**Fun with Fractals!**

By Varun Gudi and Peicong Dong

Updated 05/31/2011

By Varun Gudi and Peicong Dong

Updated 05/31/2011

Fractals are fragmented shapes that can be split into parts, which are
reduced-sized copies of the whole. Each reduced-sized copy is called an
iteration, and this can be seen in many phenomena. In *Mathematica, *
fractals are represented in the form of If statements. Fractals are all capable
of holding vector spaces within, the dimension of which is called the Hausdorff
dimension. A fractal's Hausdorff dimension is always between the dimension that
the fractal began from and the one lower, and is calculated by the size of the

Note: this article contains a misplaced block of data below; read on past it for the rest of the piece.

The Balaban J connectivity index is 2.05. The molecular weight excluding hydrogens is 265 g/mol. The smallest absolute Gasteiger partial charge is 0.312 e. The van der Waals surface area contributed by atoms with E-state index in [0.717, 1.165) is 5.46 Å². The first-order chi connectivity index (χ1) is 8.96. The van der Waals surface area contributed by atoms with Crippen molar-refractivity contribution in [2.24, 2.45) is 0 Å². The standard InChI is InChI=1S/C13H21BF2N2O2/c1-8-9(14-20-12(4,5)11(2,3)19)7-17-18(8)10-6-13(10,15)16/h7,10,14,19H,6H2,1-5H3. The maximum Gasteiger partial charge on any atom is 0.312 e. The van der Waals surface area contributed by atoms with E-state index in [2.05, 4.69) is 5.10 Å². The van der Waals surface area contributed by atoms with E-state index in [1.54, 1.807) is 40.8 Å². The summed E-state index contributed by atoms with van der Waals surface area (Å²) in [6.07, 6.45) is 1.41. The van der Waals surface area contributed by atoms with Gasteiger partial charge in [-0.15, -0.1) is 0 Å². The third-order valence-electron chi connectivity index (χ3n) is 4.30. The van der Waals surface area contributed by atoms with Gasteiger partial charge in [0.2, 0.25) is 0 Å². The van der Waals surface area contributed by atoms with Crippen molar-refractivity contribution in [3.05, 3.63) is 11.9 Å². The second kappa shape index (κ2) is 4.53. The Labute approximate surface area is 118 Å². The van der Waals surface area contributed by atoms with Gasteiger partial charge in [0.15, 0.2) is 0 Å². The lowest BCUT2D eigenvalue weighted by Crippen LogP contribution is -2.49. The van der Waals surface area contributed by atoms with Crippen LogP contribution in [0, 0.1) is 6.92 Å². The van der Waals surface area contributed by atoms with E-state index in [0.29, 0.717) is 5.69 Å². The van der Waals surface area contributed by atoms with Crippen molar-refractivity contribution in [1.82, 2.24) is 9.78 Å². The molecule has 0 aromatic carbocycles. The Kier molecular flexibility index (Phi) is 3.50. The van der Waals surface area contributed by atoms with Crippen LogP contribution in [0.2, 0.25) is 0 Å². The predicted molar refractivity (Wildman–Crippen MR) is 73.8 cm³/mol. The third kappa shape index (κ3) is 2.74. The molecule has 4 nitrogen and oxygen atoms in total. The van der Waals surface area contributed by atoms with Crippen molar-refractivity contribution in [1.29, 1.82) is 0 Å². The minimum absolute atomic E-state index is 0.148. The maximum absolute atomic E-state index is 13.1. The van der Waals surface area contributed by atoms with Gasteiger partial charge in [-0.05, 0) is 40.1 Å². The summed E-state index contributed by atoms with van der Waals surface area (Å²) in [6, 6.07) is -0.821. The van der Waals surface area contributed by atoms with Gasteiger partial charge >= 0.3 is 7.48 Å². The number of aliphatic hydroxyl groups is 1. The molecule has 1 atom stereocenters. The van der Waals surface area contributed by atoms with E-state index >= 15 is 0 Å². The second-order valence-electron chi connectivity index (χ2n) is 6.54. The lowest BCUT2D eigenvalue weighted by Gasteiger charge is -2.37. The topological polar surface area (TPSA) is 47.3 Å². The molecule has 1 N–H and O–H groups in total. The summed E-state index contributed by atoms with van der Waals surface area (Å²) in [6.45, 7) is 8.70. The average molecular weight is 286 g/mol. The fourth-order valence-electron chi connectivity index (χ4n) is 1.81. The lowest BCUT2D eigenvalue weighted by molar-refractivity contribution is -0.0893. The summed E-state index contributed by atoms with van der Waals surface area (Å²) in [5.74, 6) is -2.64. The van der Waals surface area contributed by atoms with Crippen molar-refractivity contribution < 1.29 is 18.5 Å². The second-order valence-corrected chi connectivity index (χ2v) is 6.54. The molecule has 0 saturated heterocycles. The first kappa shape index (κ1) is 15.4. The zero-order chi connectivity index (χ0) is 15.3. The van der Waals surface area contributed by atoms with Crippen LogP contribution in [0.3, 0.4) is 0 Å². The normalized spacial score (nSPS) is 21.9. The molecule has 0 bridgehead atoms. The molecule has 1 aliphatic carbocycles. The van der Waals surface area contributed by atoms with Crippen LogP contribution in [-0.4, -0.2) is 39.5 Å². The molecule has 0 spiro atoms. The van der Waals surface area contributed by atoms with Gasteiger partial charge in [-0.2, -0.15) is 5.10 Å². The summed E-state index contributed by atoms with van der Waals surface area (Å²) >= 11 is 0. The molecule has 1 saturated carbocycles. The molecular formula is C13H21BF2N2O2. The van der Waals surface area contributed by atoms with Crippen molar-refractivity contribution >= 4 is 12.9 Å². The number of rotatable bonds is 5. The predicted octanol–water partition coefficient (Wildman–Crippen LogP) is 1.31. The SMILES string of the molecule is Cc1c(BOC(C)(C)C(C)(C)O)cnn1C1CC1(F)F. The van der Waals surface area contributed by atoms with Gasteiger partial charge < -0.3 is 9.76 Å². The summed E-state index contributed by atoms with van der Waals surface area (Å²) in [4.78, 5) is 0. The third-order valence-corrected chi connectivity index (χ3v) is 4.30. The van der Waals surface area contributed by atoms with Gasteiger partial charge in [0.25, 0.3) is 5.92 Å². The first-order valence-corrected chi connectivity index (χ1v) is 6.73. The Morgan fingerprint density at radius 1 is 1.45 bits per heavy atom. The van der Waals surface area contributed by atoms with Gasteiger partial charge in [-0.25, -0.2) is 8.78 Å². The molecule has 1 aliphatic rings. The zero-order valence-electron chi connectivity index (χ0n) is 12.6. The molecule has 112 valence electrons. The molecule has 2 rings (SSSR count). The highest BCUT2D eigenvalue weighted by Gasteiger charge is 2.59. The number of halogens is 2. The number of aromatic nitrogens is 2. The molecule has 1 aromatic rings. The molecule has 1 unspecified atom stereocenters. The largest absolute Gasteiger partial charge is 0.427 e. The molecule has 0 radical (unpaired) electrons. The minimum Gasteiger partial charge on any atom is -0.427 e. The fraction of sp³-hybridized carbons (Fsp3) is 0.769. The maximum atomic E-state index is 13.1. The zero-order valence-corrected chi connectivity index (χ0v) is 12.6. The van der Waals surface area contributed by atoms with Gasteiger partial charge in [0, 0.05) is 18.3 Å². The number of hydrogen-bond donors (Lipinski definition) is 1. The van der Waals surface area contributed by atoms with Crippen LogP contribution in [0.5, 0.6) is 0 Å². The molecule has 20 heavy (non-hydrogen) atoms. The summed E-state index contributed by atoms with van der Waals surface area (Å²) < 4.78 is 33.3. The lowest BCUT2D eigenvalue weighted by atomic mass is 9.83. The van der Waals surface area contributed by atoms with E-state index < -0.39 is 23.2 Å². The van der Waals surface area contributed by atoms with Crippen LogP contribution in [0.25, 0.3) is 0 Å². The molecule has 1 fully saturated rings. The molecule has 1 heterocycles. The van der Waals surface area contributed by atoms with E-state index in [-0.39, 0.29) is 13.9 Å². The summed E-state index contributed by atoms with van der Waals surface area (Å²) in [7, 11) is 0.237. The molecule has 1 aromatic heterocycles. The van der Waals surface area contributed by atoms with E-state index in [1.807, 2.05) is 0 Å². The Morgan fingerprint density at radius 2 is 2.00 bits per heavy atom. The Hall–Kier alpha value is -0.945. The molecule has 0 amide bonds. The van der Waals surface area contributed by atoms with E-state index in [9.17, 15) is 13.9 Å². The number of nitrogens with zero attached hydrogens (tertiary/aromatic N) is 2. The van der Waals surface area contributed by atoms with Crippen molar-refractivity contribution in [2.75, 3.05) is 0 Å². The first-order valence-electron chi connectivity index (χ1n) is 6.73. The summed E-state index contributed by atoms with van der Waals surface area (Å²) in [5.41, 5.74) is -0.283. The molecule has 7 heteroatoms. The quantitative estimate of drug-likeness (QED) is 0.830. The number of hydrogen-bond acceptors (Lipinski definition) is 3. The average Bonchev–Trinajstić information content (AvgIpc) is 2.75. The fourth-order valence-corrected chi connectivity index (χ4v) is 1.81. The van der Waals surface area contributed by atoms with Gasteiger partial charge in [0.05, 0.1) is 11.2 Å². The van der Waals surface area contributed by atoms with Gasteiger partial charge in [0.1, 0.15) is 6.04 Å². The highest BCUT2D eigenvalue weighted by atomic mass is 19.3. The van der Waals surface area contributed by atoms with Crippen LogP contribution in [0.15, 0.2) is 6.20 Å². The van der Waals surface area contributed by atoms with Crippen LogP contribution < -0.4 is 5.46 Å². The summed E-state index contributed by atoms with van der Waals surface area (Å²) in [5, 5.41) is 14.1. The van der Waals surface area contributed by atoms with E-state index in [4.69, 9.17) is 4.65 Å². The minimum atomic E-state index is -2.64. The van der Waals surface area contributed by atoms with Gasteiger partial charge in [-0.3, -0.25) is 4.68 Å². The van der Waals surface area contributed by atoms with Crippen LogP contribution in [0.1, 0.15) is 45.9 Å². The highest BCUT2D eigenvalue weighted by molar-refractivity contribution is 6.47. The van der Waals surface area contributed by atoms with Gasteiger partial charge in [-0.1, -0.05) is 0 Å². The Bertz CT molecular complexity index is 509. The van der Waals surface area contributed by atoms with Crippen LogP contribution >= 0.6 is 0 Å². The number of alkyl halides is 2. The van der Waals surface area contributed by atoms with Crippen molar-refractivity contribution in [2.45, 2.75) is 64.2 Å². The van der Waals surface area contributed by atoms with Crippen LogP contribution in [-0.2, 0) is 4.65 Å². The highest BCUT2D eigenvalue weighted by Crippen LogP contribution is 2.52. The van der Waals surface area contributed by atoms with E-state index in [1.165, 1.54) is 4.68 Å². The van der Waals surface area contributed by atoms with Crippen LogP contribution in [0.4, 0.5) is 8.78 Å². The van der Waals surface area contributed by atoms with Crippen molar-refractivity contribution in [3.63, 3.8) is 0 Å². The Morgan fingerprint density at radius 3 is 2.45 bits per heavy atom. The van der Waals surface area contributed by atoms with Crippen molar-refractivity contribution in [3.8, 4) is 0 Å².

object removed from each iteration. For example, the Hausdorff dimension of a
Sierpinski triangle is approximately 1.585.

Try the different types of fractals in the Mathematica notebook! Note: Clicking the "iterate" button excessively can lag your computer; as a rule, only iterate 6 times.

**Key Topics**

Geometry

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